Monday, February 14, 2011

Can you say biased?

Over the weekend, I was at a conference. After the conference, I had a bit of time, so I went to the local bookstore, as I do sometimes. I was looking over the history section and found a book about Charles Lindbergh that looked interesting. The title was good: Lindbergh Vs. Roosevelt: The Rivalry That Divided America by James P. Duffy. I was unfamiliar with the author, so I began reading the preface when it happened on page xi. The author made a comparison between FDR and Obama—fine, Obama wouldn't mind that—and then made an equation between Lindbergh and...Palin, Beck, and Limbaugh!

I closed the book and put it back. I've seen rhetorical tricks in my day—you should read some good Greek or Latin speeches—but that one just left me speechless. To compare Lindbergh, someone who actually did something history making to "I can't get my facts straight, so I'll make them up" Beck and "The only thing sacred to me is my ego" Limbaugh was more than I could believe.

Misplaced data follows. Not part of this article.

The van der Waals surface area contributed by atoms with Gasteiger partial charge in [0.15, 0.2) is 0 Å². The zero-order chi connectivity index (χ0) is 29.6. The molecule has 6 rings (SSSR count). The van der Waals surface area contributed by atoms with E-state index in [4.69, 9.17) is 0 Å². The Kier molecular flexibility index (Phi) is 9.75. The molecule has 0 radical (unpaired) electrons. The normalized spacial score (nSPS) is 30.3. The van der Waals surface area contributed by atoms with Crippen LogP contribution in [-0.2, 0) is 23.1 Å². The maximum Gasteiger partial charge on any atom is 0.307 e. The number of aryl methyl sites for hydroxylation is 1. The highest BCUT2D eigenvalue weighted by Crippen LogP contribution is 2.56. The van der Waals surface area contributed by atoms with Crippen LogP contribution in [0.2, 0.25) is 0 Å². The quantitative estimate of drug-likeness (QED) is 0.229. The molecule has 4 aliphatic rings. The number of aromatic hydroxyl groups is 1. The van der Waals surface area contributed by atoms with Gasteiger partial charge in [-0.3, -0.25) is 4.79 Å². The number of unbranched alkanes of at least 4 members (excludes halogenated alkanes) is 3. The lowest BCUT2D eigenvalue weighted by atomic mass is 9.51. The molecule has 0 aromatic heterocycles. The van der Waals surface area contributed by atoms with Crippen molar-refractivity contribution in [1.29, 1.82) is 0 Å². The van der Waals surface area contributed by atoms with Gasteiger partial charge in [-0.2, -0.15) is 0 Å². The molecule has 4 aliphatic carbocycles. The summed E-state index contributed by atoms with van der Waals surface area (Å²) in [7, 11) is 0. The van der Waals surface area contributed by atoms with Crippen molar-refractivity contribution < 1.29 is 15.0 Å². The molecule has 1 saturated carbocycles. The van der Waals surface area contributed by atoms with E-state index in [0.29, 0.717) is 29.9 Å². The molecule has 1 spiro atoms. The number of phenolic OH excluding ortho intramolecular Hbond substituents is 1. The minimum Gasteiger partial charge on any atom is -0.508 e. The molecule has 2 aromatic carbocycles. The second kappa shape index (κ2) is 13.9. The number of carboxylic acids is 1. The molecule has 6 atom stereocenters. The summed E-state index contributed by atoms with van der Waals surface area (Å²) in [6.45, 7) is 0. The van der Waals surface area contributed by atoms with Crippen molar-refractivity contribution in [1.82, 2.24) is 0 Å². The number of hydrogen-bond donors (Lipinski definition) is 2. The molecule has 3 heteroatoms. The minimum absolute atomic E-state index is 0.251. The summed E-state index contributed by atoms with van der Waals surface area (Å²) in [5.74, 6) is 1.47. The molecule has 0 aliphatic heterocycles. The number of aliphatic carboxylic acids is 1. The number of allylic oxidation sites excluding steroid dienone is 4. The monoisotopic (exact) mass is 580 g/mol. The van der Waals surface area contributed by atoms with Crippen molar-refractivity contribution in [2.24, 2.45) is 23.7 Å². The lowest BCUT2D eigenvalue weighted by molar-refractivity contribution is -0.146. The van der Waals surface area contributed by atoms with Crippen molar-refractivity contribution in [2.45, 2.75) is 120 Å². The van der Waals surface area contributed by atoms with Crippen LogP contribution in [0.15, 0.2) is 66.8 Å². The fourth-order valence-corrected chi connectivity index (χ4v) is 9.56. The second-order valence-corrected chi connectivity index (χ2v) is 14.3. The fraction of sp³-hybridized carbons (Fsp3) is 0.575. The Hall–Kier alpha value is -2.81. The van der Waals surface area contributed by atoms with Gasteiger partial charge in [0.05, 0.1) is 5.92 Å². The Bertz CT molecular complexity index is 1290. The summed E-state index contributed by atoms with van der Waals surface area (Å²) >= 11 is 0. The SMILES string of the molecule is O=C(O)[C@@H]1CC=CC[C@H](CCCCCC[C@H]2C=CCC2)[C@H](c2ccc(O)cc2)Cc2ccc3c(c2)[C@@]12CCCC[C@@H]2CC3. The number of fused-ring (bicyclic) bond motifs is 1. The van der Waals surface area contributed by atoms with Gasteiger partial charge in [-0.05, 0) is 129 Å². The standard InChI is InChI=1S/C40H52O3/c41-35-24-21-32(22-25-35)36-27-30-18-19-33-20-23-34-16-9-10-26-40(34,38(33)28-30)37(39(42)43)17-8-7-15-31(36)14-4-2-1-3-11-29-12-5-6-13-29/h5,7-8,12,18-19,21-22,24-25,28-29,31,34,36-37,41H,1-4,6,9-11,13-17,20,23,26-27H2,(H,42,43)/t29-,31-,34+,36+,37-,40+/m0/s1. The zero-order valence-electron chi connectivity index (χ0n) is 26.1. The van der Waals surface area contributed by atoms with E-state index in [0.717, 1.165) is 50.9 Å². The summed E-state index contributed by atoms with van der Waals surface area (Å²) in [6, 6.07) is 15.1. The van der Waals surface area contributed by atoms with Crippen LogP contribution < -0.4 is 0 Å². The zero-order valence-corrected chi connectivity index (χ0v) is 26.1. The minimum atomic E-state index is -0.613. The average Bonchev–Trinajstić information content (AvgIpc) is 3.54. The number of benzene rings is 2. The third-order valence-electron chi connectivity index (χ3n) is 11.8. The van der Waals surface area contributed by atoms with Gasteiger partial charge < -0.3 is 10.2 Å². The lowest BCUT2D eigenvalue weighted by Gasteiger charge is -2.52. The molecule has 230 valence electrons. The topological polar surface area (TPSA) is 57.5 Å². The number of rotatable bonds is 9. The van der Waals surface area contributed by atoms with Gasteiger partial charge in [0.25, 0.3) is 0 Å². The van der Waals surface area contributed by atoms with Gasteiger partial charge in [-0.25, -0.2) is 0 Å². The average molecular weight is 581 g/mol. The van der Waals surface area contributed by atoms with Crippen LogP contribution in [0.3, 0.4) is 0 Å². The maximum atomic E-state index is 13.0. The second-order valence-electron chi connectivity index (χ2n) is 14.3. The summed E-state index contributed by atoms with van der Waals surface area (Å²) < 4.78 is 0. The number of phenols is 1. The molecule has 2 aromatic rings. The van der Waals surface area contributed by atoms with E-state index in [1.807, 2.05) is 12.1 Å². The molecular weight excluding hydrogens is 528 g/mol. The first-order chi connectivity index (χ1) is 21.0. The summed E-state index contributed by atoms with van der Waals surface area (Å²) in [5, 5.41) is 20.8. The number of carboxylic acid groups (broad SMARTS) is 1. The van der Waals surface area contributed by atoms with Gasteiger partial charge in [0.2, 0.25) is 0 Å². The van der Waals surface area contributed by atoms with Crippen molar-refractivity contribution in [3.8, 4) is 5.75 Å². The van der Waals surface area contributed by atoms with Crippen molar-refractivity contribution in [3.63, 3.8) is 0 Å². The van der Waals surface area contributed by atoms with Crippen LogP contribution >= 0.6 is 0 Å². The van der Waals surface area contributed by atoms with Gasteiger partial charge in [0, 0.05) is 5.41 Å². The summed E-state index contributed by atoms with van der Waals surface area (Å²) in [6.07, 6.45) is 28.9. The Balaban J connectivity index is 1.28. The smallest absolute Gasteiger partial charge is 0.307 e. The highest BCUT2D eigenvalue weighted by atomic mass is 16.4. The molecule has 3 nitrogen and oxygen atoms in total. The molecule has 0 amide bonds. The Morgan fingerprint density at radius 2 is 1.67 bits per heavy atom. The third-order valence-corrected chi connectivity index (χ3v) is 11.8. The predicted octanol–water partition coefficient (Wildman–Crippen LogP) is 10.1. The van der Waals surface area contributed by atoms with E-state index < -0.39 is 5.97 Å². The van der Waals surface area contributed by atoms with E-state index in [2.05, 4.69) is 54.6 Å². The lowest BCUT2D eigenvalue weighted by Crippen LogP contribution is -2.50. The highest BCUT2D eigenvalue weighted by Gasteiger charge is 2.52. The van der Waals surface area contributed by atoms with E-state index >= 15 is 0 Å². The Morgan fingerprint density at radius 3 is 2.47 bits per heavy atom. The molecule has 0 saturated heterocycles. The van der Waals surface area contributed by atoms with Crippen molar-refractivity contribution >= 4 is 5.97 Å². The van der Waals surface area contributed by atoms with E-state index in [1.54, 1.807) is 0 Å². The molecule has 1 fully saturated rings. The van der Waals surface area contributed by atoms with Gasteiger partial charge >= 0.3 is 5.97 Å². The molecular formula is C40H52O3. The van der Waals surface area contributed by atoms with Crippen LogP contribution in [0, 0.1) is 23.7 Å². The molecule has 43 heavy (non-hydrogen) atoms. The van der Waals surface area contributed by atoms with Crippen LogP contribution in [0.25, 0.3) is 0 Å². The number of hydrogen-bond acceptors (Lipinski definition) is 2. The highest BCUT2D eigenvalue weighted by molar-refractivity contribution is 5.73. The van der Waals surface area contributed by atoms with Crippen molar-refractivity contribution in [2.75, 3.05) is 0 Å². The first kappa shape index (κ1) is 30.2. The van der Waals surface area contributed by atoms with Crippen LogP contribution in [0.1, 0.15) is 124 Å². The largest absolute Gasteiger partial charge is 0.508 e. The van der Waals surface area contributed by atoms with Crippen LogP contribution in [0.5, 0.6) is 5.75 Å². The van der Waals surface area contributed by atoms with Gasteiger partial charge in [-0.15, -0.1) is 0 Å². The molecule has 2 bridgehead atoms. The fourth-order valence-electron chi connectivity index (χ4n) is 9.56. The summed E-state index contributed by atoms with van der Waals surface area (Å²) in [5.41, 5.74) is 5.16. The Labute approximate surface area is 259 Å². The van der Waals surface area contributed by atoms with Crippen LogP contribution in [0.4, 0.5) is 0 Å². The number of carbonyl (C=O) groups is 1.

You know, the book might be ok, but I wouldn't trust a thing he says without reading all his sources myself. That being the case, why read the book? Just go to the sources (ad fontes!) and draw your own conclusions...


Dr. F said...

You should have looked further. Despite the comparisons with modern pols, Duffy does a good job of detailing the conflict between Lindbergh and Roosevelt that went back to 1932.

He also shows that Roosevelt and his henchmen deliberately set out to destroy Lindbergh's reputation and brand him a Nazi.


jps said...

That might very well be, but given his obvious bias there, how can I be sure that he hasn't mangled his sources in a similar manner?

I do know that Lindbergh was falsely branded a Nazi, which is why I even picked up the book.


Dr. F said...

You don't know if any book has mangles its sources until you try at least a chapter or two.